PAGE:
"The letter I was reading when we started," said my companion, "and which has brought back to my memory all that I have told you-at risk, perhaps, of wearying you," he added with a slight bow and smile, "and a host of other circumstances, to me of thrilling and everlasting interest, is from General Préville, who lives in the south of France, but has come unexpectedly to Orleans to pass a month with me. That is his way. He lives happily with a married daughter; but now and then the desire to see an old comrade, and to fight old battles over again, comes so strongly upon him, that he has his valise packed at an hour's notice, and takes me by surprise. He knows well that The General's Room' and an affectionate reception always await him. I received his letter full of references to old times-yesterday evening, and am now hurrying back to Orleans to see him. He may very likely be waiting for me at the station; and you will see that, for a man who gave himself up for dead forty years ago in the snows of Russia, and begged, as a favour, a bullet through his brain, he looks tolerably hearty and satisfied to live."
"There is one thing, Monsieur le Docteur," I said, "which you have not yet explained to me, and which I do not understand. Did you mean literally what you said, that since the Russian campaign you have never had your feet warm?"
"Literally and truly, sir. When we got to Ŏrcha, where Jomini was
in command, and where the heroic Ney, who had been separated from the army, rejoined us with the skeleton of his corps-having cut his way, by sheer valour and soldiership, through clouds of Platoff's Cossacks
we took a day's rest. It was the 20th of November, the last day of anything approaching to comfort which we were to enjoy before crossing the Russian frontier. True, we made one more halt, at Molodetschino, whence Napoleon dated his bulletin of our terrible disasters, but then only a portion of us could find lodging; we were sick, half-frozen, and numbers died in the streets. Orcha we found shelter and tranquillity; the governor had provided provisions against our passage, the enemy left us quiet, and we enjoyed a day of complete repose. My baggage had long since been lost, and my only pair of boots were torn to shreds. I had been riding with fragments of a soldier's jacket tied round my feet, which I usually kept out of the stirrups, the contact of the iron increasing the cold. At Orcha, the invaluable Paul brought me a Jew (the Jews were our chief purveyors on that retreat) with boots for sale. I selected a pair and threw away my old ones, which for many days I had not taken off. My feet were already in a bad state, sore and livid. I bathed them, put on fresh stockings and my new boots, and contrived, with a pair of old trousers, a sort of leggings or overalls, closed at the bottom, and to be worn over the boots. From that day till we got beyond the Niemen, a distance of one hundred and ten leagues, which we took three weeks to perform, I never took off any part of my dress. During that time I suffered greatly from my feet; they swelled till my boots were too tight for me, and at times I was in agony. When we at last were comparatively in safety, and I found myself, for the first time since I left Orcha, in a warm room, with a bed to lie upon and water to wash, I called Paul to pull off my boots. Sir, with them came off my stockings, and the entire skin of both feet. A flayer's knife could hardly have done the thing more completely. For a mo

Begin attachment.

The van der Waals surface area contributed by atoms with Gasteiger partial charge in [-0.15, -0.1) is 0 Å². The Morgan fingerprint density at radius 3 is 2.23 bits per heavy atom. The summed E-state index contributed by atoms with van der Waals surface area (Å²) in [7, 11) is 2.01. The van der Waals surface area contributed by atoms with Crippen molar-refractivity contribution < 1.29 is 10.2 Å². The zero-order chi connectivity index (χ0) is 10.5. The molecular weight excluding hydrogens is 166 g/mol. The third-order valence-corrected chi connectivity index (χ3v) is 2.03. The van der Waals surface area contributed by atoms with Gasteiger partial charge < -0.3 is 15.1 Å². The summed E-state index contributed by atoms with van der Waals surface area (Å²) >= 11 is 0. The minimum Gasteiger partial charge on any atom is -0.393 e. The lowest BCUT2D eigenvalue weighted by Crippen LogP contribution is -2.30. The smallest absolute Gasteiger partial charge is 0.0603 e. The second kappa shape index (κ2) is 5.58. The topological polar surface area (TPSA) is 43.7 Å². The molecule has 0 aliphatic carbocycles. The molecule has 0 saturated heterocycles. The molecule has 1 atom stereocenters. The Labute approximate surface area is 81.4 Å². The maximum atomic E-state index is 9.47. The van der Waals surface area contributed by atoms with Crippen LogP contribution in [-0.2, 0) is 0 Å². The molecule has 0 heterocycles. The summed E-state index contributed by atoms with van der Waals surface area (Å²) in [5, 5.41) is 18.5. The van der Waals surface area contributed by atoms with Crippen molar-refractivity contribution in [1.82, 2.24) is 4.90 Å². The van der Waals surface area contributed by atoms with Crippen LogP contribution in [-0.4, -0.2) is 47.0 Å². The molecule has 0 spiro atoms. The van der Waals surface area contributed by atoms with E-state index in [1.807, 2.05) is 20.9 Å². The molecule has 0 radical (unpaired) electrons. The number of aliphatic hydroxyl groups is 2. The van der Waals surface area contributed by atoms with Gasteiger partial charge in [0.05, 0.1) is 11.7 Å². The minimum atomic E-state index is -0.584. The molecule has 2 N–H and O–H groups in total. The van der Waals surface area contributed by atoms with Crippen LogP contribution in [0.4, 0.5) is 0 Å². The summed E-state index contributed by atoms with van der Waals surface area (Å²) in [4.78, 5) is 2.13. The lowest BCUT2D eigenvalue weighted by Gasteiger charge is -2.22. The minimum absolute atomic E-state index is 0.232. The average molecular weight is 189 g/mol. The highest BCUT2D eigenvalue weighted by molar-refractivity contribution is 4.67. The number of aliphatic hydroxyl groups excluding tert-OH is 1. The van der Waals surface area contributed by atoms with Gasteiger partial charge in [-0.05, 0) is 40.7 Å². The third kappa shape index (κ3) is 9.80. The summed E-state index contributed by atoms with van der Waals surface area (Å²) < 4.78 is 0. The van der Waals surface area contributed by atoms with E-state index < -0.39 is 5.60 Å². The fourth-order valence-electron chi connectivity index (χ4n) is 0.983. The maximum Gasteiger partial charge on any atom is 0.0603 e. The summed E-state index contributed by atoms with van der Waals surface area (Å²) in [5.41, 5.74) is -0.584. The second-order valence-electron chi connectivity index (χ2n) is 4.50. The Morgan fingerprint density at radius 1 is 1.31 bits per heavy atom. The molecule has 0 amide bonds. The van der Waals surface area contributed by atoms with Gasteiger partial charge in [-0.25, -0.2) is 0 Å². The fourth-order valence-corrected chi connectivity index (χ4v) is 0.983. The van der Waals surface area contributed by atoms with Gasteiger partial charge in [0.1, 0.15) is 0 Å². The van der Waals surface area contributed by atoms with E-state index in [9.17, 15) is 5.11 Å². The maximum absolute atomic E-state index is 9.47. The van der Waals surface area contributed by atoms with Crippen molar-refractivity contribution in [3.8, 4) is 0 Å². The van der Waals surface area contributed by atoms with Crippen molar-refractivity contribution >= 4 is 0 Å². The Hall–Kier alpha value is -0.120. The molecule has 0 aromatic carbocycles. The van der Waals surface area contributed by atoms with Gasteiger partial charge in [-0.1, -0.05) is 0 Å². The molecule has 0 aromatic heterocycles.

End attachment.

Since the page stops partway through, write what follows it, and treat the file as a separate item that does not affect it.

ment I gave myself up as lost. had seen enough of this kind of thing to know that my feet were on the verge of mortification. There was scarcely time to amputate, had any been at hand to do it, and had I been willing to preserve life at such a price. Only one thing could save me, and I resolved to try it. I ordered Paul to bring a bottle of brandy; I put a piece of silver between my teeth, and bade him pour the spirits over my feet. I can give you no idea of the excruciating torture I then endured. Whilst it lasted, assuredly no martyr's sufferings ever exceeded mine. It was agony — but it was safety. I bit the florin nearly in two, and broke this tooth." (Here the doctor drew up his lip and exhibited a defective tooth, in company with some very white and powerful grinders.) "The martyrdom saved me; I recovered, but the new integuments, which in time covered my scarred feet, seem chilled by the recollection of their predecessors' sufferings, and from that day to this I have never had my feet otherwise than cold. But here we are at Orleans, sir, and yonder as I expected stands my old Préville."
The train stopped as he concluded, and a fine-looking veteran, with white hair, an empty sleeve, and a silken